Have You Met…Brackets?

Update: Software Downloads can now be accessed under the ‘Software Mentioned’ Tab to the right.

If you want to build a website, there are so many tools out there today it can be quite overwhelming to know where to begin. If you know you wish to build one from scratch that narrows down the options to a degree, but still leaves you with a handful of tools both paid and free. If you’d like something that’s free, lightweight (both in size and loading capability) that’s easy to use, but still has the optional capabilities of the more powerful tools (e.g: File management, syntax highlighting etc). Enter Brackets, Adobe’s third consecutive web development (next to Dreamweaver & Muse), this time being an MIT Licensed Open Source ‘Inception’ editor that’s perfect for HTML, CSS and Javascript that’s built in…HTML, CSS and Javascript!

The base system is very straightforward to use and will automatically highlight in your relevant language as soon as you open it’s respective tag (e.g: if you start with <html>,  it’ll colour code the way until it reads the closing </html> tag.  If you slip another language tag in such as <?php xxx ?> or <% you %>,  it’ll colour code the contents differently for you). You can turn this option off of course if you prefer it in all black (or whatever colour you want should you customise source code). It also has other helpful features such as auto indentation,  auto closing tag writing  (unless you self close a tag with  />) will offer code suggestions for HTML,  CSS and java script tags,  properties,  variables and classes (including the ones you declared before your current line) out of the box. To make a feature hattrick, Brackets also allows for in-browser live preview (literally, as you type a paragraph in HTML, it’ll render on a webpage immediately).  The only browser currently supported is Google Chrome, but there may be further support for other browsers in the future. There’s also a current limit to HTML/CSS only in live preview with Javascript commands needing a refresh in Chrome to take effect. If you’re writing a scripting page with extensions such as PHP or ASP, you’ll need to save your project on a server and link this up in Brackets’ settings. Hopefully in future versions this will also improve.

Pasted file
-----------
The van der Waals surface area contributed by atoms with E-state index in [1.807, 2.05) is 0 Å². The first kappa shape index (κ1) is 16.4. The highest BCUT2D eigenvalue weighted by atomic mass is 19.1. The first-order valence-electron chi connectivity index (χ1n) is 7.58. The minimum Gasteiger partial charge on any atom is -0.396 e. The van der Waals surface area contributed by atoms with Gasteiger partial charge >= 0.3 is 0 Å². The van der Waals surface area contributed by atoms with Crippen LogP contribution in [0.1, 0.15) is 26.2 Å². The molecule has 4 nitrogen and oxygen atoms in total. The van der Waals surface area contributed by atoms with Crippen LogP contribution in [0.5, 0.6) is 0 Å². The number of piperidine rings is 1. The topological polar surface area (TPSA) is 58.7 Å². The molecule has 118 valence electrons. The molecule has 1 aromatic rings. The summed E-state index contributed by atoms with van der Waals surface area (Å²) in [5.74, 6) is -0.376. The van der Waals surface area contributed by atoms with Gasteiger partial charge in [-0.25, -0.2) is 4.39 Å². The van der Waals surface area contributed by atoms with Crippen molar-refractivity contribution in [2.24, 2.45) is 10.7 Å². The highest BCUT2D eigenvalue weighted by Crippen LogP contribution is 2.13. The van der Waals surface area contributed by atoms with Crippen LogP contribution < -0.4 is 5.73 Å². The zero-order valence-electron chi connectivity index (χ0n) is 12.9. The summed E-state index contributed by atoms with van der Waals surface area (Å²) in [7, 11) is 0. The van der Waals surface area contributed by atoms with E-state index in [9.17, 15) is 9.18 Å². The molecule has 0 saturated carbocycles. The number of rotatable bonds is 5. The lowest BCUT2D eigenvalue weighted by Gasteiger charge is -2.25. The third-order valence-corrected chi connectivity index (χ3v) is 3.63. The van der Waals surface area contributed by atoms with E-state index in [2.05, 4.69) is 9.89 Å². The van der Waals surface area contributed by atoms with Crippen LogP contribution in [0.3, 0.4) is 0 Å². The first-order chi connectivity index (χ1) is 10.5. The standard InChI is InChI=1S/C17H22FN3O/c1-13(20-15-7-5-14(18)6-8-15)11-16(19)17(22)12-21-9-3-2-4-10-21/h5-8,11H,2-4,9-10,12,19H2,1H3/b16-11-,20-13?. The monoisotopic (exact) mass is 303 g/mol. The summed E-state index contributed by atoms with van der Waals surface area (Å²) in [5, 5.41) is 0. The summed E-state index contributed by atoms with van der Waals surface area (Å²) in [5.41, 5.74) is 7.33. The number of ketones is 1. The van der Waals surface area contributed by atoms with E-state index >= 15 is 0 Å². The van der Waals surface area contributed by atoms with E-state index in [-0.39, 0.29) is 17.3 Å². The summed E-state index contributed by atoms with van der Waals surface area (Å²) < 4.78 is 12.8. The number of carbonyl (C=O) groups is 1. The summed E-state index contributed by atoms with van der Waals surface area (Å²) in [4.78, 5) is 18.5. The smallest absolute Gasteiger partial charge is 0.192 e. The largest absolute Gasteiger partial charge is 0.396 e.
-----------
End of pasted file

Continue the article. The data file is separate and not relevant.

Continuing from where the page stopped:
If that isn’t enough for you,  this can be expanded and enhanced through add ons written by people like yourselves for free.

Once you’ve written your file,  if you need to create another or link one together,  you’ll be able to find and navigate to them using the built in file manager on the left (building and managing your project for this also allows suggestions for relative referencing in your languages such as src=”xyz” properties  or include(‘abc’) ; commands.

With Brackets being an Adobe based product,  it wouldn’t be the same without a little bit of integration into their ecosystem. Since earlier versions,  the use of Photoshop files has been supported (although this could well be usurped with the new UX design software coming out),  allowing you to design layouts for pages in Photoshop and then extract their properties as CSS elements in Brackets for the actual construction of your pages.

With so many premium style feature on offer for free,  having Adobe’s seal of approval (which has is a big deal with their current reputation)  and the ability to tweak it to your hearts content as you please,  I would call downloading this a no-brainer if you’re looking to try website or web app development,  be you a newcomer to code or a seasoned veteran.

But of course, as with all reviews  it’s not just my opinion you should rely on.  If you’ve used Brackets before,  what was your experience of it? Feel free to drop a comment below.

“Code is poetry” as WordPress popularly publicise, so write it well and tell the world your story.



Have your say

This site uses Akismet to reduce spam. Learn how your comment data is processed.